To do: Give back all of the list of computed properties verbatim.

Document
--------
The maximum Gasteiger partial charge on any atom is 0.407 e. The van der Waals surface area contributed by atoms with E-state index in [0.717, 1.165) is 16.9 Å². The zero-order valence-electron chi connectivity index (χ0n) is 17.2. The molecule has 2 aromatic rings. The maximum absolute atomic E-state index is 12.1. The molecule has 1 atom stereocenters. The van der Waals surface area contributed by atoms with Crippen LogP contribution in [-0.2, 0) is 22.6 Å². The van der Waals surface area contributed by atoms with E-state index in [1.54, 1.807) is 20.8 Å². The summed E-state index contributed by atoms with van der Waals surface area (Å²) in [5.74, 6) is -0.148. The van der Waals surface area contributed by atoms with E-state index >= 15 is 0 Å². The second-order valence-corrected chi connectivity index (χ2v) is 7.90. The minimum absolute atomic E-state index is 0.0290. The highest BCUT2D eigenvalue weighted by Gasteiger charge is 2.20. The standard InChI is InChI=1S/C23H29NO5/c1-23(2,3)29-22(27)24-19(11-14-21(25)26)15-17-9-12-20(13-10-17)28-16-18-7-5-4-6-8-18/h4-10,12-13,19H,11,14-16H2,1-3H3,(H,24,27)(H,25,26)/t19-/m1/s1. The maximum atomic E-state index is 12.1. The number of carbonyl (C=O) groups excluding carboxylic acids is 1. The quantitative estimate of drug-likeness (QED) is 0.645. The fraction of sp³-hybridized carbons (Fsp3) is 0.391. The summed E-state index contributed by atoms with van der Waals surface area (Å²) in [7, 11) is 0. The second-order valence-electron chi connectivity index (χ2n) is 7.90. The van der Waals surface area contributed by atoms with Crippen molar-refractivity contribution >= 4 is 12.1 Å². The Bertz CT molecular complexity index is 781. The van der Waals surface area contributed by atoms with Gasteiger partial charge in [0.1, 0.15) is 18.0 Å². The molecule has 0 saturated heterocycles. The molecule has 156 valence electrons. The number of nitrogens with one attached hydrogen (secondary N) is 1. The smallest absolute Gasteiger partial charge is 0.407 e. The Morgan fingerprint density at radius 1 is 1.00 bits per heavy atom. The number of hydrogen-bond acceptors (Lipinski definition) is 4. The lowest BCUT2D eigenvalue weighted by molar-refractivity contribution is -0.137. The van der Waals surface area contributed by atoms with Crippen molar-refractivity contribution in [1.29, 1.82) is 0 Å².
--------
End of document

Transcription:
The maximum Gasteiger partial charge on any atom is 0.407 e. The van der Waals surface area contributed by atoms with E-state index in [0.717, 1.165) is 16.9 Å². The zero-order valence-electron chi connectivity index (χ0n) is 17.2. The molecule has 2 aromatic rings. The maximum absolute atomic E-state index is 12.1. The molecule has 1 atom stereocenters. The van der Waals surface area contributed by atoms with Crippen LogP contribution in [-0.2, 0) is 22.6 Å². The van der Waals surface area contributed by atoms with E-state index in [1.54, 1.807) is 20.8 Å². The summed E-state index contributed by atoms with van der Waals surface area (Å²) in [5.74, 6) is -0.148. The van der Waals surface area contributed by atoms with E-state index >= 15 is 0 Å². The second-order valence-corrected chi connectivity index (χ2v) is 7.90. The minimum absolute atomic E-state index is 0.0290. The highest BCUT2D eigenvalue weighted by Gasteiger charge is 2.20. The standard InChI is InChI=1S/C23H29NO5/c1-23(2,3)29-22(27)24-19(11-14-21(25)26)15-17-9-12-20(13-10-17)28-16-18-7-5-4-6-8-18/h4-10,12-13,19H,11,14-16H2,1-3H3,(H,24,27)(H,25,26)/t19-/m1/s1. The maximum atomic E-state index is 12.1. The number of carbonyl (C=O) groups excluding carboxylic acids is 1. The quantitative estimate of drug-likeness (QED) is 0.645. The fraction of sp³-hybridized carbons (Fsp3) is 0.391. The summed E-state index contributed by atoms with van der Waals surface area (Å²) in [7, 11) is 0. The second-order valence-electron chi connectivity index (χ2n) is 7.90. The van der Waals surface area contributed by atoms with Crippen molar-refractivity contribution >= 4 is 12.1 Å². The Bertz CT molecular complexity index is 781. The van der Waals surface area contributed by atoms with Gasteiger partial charge in [0.1, 0.15) is 18.0 Å². The molecule has 0 saturated heterocycles. The molecule has 156 valence electrons. The number of nitrogens with one attached hydrogen (secondary N) is 1. The smallest absolute Gasteiger partial charge is 0.407 e. The Morgan fingerprint density at radius 1 is 1.00 bits per heavy atom. The number of hydrogen-bond acceptors (Lipinski definition) is 4. The lowest BCUT2D eigenvalue weighted by molar-refractivity contribution is -0.137. The van der Waals surface area contributed by atoms with Crippen molar-refractivity contribution in [1.29, 1.82) is 0 Å².